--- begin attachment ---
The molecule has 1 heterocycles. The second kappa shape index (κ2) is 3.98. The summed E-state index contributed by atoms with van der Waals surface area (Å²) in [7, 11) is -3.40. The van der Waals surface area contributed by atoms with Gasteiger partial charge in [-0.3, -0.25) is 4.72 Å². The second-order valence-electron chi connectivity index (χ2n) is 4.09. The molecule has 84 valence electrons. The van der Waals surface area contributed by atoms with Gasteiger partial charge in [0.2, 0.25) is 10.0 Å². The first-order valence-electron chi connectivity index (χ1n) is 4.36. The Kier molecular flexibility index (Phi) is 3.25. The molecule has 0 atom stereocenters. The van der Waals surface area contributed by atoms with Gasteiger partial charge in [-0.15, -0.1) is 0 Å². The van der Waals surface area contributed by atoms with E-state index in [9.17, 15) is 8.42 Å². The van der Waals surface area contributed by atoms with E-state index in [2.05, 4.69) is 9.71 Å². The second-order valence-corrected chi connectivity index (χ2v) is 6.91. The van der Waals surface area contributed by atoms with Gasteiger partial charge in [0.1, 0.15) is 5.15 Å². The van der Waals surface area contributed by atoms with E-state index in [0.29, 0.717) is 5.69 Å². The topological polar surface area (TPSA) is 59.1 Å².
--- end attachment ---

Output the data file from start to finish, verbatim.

The molecule has 1 heterocycles. The second kappa shape index (κ2) is 3.98. The summed E-state index contributed by atoms with van der Waals surface area (Å²) in [7, 11) is -3.40. The van der Waals surface area contributed by atoms with Gasteiger partial charge in [-0.3, -0.25) is 4.72 Å². The second-order valence-electron chi connectivity index (χ2n) is 4.09. The molecule has 84 valence electrons. The van der Waals surface area contributed by atoms with Gasteiger partial charge in [0.2, 0.25) is 10.0 Å². The first-order valence-electron chi connectivity index (χ1n) is 4.36. The Kier molecular flexibility index (Phi) is 3.25. The molecule has 0 atom stereocenters. The van der Waals surface area contributed by atoms with Gasteiger partial charge in [-0.15, -0.1) is 0 Å². The van der Waals surface area contributed by atoms with E-state index in [9.17, 15) is 8.42 Å². The van der Waals surface area contributed by atoms with E-state index in [2.05, 4.69) is 9.71 Å². The second-order valence-corrected chi connectivity index (χ2v) is 6.91. The van der Waals surface area contributed by atoms with Gasteiger partial charge in [0.1, 0.15) is 5.15 Å². The van der Waals surface area contributed by atoms with E-state index in [0.29, 0.717) is 5.69 Å². The topological polar surface area (TPSA) is 59.1 Å².